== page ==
Date of Award
Doctor of Philosophy (PhD)
Nitrate reductase (NR) is the first enzyme involved in the pathway of nitrate assimilation in plants. It converts nitrate to nitrite. By including the serine protease inhibitor, chymostatin, in the extraction buffer, NR from maize (Zea mays L.) roots was stabilized in vitro. Contrary to early results, it was found in substantial amounts in the mature regions of the root. Two isozymes of NR were identified, an NADH monospecific form found predominantly in the root tip, and an NAD(P)H bispecific form which was predominant in the mature portion of the roots. Both isozymes were found to reach substantial levels of activity, approximately one-third to one-half the levels found in shoots. The levels of NR activity in both shoots and roots varied with the age of the plants and the conditions of growth. Subsequent purification and biochemical characterization of the two isozymes suggested similarities in the characteristics of the isozymes. However, the NADH form had an exceptionally high Km for NADH which suggests that the NADH:NR may not be active in the assimilatior. of nitrate as it may not be able to compete with other dehydrogenases for reductant.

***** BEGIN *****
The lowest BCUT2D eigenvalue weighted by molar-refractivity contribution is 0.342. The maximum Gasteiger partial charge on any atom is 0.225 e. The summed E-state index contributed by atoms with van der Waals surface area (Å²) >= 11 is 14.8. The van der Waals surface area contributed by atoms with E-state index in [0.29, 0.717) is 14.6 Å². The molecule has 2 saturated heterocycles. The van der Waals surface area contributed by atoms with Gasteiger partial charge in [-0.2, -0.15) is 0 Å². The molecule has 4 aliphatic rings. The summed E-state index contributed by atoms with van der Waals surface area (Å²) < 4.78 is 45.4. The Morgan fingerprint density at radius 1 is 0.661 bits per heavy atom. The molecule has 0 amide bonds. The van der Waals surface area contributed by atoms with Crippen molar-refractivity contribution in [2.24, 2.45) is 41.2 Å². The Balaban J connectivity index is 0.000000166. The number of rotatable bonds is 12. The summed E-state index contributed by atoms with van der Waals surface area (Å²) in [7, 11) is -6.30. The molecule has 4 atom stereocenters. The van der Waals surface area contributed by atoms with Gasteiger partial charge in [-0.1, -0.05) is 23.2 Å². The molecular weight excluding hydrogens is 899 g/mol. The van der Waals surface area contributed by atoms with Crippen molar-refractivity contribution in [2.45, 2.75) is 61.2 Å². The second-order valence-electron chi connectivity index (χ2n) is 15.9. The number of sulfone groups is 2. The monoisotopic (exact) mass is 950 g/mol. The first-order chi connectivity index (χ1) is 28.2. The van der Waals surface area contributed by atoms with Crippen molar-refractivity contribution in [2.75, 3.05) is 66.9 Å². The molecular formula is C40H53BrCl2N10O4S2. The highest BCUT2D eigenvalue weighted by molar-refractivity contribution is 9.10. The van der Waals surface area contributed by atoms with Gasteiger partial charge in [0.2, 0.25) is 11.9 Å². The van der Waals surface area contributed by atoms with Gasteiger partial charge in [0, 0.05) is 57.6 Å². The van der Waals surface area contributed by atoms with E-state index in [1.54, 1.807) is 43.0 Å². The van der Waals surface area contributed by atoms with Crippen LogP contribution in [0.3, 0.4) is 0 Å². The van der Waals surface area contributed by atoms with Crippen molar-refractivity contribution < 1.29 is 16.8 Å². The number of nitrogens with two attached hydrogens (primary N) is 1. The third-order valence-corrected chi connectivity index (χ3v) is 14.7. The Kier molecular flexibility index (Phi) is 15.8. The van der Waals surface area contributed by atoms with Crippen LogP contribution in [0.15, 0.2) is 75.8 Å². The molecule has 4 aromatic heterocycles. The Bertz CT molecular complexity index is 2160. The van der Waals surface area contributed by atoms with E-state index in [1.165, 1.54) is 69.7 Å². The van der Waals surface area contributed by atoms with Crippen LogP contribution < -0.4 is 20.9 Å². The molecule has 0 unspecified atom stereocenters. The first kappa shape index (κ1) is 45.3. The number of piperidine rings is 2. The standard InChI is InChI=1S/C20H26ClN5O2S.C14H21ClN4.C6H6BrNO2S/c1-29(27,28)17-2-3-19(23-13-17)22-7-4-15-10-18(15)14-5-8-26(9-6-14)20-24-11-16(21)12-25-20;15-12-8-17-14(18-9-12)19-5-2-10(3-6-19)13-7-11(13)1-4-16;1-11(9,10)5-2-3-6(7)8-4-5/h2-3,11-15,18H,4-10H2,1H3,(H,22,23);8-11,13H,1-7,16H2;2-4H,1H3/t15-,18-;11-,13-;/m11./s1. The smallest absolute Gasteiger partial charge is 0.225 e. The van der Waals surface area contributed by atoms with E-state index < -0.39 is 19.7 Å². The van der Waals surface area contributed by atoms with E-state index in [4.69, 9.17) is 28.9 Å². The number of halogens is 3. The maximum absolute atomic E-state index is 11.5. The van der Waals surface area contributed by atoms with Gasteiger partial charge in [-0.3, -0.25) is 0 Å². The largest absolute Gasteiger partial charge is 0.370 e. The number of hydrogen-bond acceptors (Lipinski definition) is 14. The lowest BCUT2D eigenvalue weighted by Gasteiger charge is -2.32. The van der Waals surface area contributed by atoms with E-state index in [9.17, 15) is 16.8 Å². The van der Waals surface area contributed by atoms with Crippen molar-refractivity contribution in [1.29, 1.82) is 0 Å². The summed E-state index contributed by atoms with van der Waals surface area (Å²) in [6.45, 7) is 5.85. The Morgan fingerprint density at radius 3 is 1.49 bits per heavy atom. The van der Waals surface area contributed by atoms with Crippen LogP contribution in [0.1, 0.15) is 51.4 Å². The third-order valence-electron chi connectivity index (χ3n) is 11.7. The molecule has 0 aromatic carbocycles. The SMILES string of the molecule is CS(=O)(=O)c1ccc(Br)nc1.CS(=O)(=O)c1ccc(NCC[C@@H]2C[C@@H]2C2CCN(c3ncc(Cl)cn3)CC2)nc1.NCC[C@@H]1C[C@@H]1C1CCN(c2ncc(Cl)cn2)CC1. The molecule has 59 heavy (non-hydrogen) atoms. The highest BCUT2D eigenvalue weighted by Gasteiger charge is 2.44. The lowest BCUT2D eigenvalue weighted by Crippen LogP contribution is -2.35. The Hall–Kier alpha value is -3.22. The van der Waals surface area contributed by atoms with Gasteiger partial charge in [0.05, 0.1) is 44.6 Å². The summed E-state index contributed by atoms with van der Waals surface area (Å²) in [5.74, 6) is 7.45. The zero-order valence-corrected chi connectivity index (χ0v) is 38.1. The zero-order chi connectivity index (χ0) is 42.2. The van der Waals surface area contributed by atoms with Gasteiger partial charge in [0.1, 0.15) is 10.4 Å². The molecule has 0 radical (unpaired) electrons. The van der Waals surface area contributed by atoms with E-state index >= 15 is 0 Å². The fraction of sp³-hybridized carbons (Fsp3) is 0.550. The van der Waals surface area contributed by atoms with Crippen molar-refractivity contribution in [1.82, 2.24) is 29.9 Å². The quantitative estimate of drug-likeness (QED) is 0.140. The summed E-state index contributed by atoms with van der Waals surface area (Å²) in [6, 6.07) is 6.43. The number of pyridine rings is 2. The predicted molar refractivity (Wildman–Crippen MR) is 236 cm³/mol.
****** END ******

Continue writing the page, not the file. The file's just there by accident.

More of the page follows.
A partial cDNA clone of root NR was isolated, sequenced and identified as a gene distinct from the gene which codes for NR in maize leaves. The NR in maize roots was affected in a positive manner by nitrate at the levels of activity and transcription. However, it did not appear to be affected by either a diurnal rhythm or directly by light, as was found for leaf NR. Through the use of the tissue print hybridization technique, NR mRNA was found to be expressed throughout the maize root with the exception of the root tip.
In conclusion, NR in maize roots is present in high enough amounts to account for a substantial level of nitrate reduction in the roots, suggesting that maize roots have an important role in the overall metabolism of nitrate in maize.
Long, Deborah Marie, "Nitrate Reductase in Maize Roots: Localization and Molecular Characterization" (1991). Open Access Dissertations and Theses. Paper 3572.